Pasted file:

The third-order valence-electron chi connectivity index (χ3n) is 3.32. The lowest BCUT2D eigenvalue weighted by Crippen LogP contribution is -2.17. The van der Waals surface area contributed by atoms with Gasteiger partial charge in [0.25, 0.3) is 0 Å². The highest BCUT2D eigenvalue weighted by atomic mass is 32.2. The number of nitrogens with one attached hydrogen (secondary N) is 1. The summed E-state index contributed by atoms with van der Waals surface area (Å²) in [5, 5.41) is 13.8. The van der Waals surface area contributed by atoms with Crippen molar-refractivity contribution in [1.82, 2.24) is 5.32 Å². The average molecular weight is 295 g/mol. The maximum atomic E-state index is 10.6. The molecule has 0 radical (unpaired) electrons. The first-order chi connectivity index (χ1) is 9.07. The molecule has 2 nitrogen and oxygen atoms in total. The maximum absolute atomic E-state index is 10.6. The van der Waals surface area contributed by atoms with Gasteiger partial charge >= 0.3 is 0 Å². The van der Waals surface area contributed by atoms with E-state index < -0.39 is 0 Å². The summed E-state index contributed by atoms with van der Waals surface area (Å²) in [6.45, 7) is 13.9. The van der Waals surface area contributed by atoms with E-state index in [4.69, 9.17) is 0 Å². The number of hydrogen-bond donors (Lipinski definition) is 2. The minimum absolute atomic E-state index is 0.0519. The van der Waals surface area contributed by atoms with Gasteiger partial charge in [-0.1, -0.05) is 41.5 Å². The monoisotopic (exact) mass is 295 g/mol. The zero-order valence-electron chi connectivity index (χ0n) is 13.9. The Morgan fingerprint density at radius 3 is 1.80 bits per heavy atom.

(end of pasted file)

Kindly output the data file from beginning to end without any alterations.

The third-order valence-electron chi connectivity index (χ3n) is 3.32. The lowest BCUT2D eigenvalue weighted by Crippen LogP contribution is -2.17. The van der Waals surface area contributed by atoms with Gasteiger partial charge in [0.25, 0.3) is 0 Å². The highest BCUT2D eigenvalue weighted by atomic mass is 32.2. The number of nitrogens with one attached hydrogen (secondary N) is 1. The summed E-state index contributed by atoms with van der Waals surface area (Å²) in [5, 5.41) is 13.8. The van der Waals surface area contributed by atoms with Crippen molar-refractivity contribution in [1.82, 2.24) is 5.32 Å². The average molecular weight is 295 g/mol. The maximum atomic E-state index is 10.6. The molecule has 0 radical (unpaired) electrons. The first-order chi connectivity index (χ1) is 9.07. The molecule has 2 nitrogen and oxygen atoms in total. The maximum absolute atomic E-state index is 10.6. The van der Waals surface area contributed by atoms with Gasteiger partial charge >= 0.3 is 0 Å². The van der Waals surface area contributed by atoms with E-state index < -0.39 is 0 Å². The summed E-state index contributed by atoms with van der Waals surface area (Å²) in [6.45, 7) is 13.9. The van der Waals surface area contributed by atoms with E-state index in [4.69, 9.17) is 0 Å². The number of hydrogen-bond donors (Lipinski definition) is 2. The minimum absolute atomic E-state index is 0.0519. The van der Waals surface area contributed by atoms with Gasteiger partial charge in [-0.1, -0.05) is 41.5 Å². The monoisotopic (exact) mass is 295 g/mol. The zero-order valence-electron chi connectivity index (χ0n) is 13.9. The Morgan fingerprint density at radius 3 is 1.80 bits per heavy atom.